One of the reasons I enjoy wine is that you can often find history in the glass. Every bottle represents the story of the winemaker, the history of the vines, expressions of the terroir and flavors of the grape. I recently had the opportunity to meet with fourth generation winemaker John Concannon whose winery is one of the oldest wineries in the United States, with a rich pioneering history.
Multi generations of winemakers are quite common in France, Spain or Italy, but for California, finding four generations of winemakers with a continuous family history is quite rare. Over a few glasses of wine, I was immediately enamored by John’s stories and found myself drawn into the rich history of the Concannon family and their wines.
Four Generations of Concannon’s
John Concannon’s great-grandfather James Concannon was an Irish immigrant. History now reveals that he was one of the founding fathers of the California wine industry. Over dinner John shared his great grandfather’s struggles of coming to the US in the early 1800’s, being Irish he faced many hardships. He found it difficult to find a job on the east coast and so he made his way to California. This is where the story of Concannon Vineyard begins, in the Livermore Valley.
James was then succeeded by his son Captain Joe Concannon who was a military man. Joe got them through prohibition. Later John’s dad Jim Concannon, third generation, took over and is most known for creating the Concannon clones. Today John’s role as part of the fourth generation, is to help plan for the future, as well as preserve their history and keep the winery going another 135 years.
History of Concannon Vineyards
Concannon Vineyard has been making wines since 1883. Trailblazer James Concannon realized that the terroir of Livermore was strikingly similar to Bordeaux. James wanted to have the best vines for his vineyards, so he set out to Château d’Yquem and bought back plantings of Sauvignon Blanc and Semillon. From Château Margaux and Château Lafite, he bought back cuttings of Cabernet Sauvignon, Merlot and Petit Sirah. With these cutting he was one of the first to make Bordeaux style wines in California.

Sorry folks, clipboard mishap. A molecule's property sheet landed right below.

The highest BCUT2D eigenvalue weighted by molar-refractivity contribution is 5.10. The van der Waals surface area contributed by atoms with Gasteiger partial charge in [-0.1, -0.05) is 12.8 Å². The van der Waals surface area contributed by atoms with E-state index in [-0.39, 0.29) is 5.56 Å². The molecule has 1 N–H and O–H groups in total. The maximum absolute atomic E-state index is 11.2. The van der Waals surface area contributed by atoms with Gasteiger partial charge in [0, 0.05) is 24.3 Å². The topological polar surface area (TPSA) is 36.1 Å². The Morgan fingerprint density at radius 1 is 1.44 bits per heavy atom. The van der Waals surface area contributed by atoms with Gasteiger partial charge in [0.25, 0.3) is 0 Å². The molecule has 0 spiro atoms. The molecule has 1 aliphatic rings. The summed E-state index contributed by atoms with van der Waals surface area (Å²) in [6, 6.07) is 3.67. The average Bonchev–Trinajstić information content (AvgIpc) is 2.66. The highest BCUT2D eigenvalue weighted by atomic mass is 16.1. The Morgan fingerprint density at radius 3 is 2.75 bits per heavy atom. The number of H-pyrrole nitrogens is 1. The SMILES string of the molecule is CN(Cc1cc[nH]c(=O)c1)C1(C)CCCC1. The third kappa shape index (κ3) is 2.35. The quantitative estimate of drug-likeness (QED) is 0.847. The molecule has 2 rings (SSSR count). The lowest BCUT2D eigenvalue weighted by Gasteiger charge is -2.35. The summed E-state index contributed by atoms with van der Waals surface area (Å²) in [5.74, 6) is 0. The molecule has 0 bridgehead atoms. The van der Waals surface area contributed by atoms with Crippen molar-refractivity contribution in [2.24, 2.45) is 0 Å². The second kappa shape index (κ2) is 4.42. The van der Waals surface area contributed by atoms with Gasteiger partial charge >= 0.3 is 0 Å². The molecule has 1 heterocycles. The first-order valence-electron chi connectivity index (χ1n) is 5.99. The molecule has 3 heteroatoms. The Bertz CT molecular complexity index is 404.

Today Concannon is the one of the oldest, continuously running wineries in the United States. They are celebrating 135 years of winemaking history. Very few American wineries have survived that long. John Concannon shared stories about how his family was asked to rip out their vineyards during Prohibition. With a lot of negotiations, Concannon Vineyards was one of only five wineries that was allowed to make wine during Prohibition. They produced sacramental wines for the church for many years prior, so they were granted permission.
Story of the Concannon Clones
In 1965 Jim Concannon and UC Davis collaborated to select vines and cuttings from the most highly regarded original vines from First Growth, Chateau Margaux that James Concannon had bought over in 1893. In the late 60’s, many vines in California were struggling, but these Margaux Mother Vines on Concannon Vineyards were thriving. These vines were high quality, giving high yields and were virus resistant. Three cuttings from this single Mother Concannon vine, became the plants for Concannon Cabernet Clones 7, 8 and 11.
It is estimated that today 80% of California’s Cabernet Sauvignon are planted to Concannon clones. Concannon Clones 7 & 8 have been widely regarded by industry experts for setting high standards for California Cabernet Sauvignon. To say that the Concannon’s have made an extraordinary contribution to California Cabernet Sauvignon is an understatement.
Over our main course, John shared with us that his clones were responsible for winning the now famous Judgement of Paris in 1976. Warren Winiarski of Stag’s Leap Wine Cellars had won the Judgement of Paris with their Cask 23. What many did not know till recently was that Stags Leap Cask 23 was made with the Concannon Clone.
Over dinner, we had the pleasure of tasting and discussing four wines with John. The first was a 2016 Chardonnay from Monterey County, which had nice tropical fruits with hints of vanilla and spice. Next up was the 2016 Cabernet Sauvignon from Paso Robles, which was rich in aromas, textures and flavors with notes of cherries, plum and cocoa.
The excitement was building for the two power players at the table, Concannon Clone 7 and Concannon Clone 8. I had ordered the Gorgonzola Crusted Beef Filet, as I knew it would be the perfect pairing for these big Cabernets. The Clone 7 2014 Cabernet Sauvignon from Chalk Hill was a big, powerful, intense wine. One that made you stand up and say WOW. It was history in a glass. All that John had shared with us throughout the evening culminated into this incredible Cabernet.
The Concannon Clone 8 2016 was a rare treat as the wine is not yet released. It was a big burly Napa Cabernet Sauvignon. Nice concentration of fruit, with notes of dark cherries and blackberries. Clone 8 had great texture with a nice long finish. Clone 8 was capturing the history of the Concannon’s 135 year journey in my glass. Precisely the reason I enjoy wine so much.
Whether you are drinking a Cabernet Sauvignon from Napa Valley, Paso Robles, Livermore or Santa Barbara, chances are you are drinking a Concannon Clone.